Vocal Profiles of the Galagidae
Bushbabies or galagos make structurally distinct calls in three main contexts:
1) social cohesion;
2) anxiety and alarm;
3) agonistic contact.
Up to 25 calls have been identified in the best-studied species, but many of these are rarely heard or relatively quiet, making them difficult to record. For this reason we make a distinction between the vocal repertoire (all the calls made by each species) and the vocal profile (a set of the most common structurally distinct call types). Species can be distinguished by a unique vocal profile, with at least one or two call types that are not given by other species. One call type, the vocal advertisement (VA), is given both by males and females to attract companions and to repel rivals. This call is particularly loud and useful in distinguishing species and is listed first in each profile.
Otolemur. Trailing callers. Two large species, endemic to the woodlands and forests of the southern half of Africa.
Sciurocheirus. Croak callers. Three medium-sized species of galagos, endemic to the forests of central-west Africa.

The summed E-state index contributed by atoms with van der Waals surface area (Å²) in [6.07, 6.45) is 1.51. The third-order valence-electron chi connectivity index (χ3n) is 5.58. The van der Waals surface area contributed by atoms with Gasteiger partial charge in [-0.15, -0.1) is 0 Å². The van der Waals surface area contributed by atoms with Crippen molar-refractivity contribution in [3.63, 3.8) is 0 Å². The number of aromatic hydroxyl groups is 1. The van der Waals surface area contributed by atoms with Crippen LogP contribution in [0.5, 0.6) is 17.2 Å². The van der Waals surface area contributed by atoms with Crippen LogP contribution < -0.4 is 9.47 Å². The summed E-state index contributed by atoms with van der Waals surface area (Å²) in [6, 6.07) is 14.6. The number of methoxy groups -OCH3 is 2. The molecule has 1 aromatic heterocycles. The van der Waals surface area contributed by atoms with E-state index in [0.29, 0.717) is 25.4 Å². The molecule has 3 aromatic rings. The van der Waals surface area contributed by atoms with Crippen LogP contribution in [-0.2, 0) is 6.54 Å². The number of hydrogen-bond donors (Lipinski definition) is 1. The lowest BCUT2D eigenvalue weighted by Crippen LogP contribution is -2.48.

Galago. Repetitive callers. Four medium-sized, savannah and forest dwelling galagos. Endemic to tropical Africa.
Euoticus. Click callers. Two medium-sized, allopatric, species, endemic to the forests of central-west Africa.
Galagoides & Paragalago. Rolling, scaling & incremental callers. Small and fast moving group of galagos. Endemic to the forests of tropical Africa.
The naming of calls is highly subjective. The call names used here are taken from the impressions of a number of authors. One problem is that calls may grade into one another through a series of intermediates, in much the same way as the colours of the rainbow, with a result that different authors may divide the continuum in different ways. However, the names provide useful labels for comparative studies.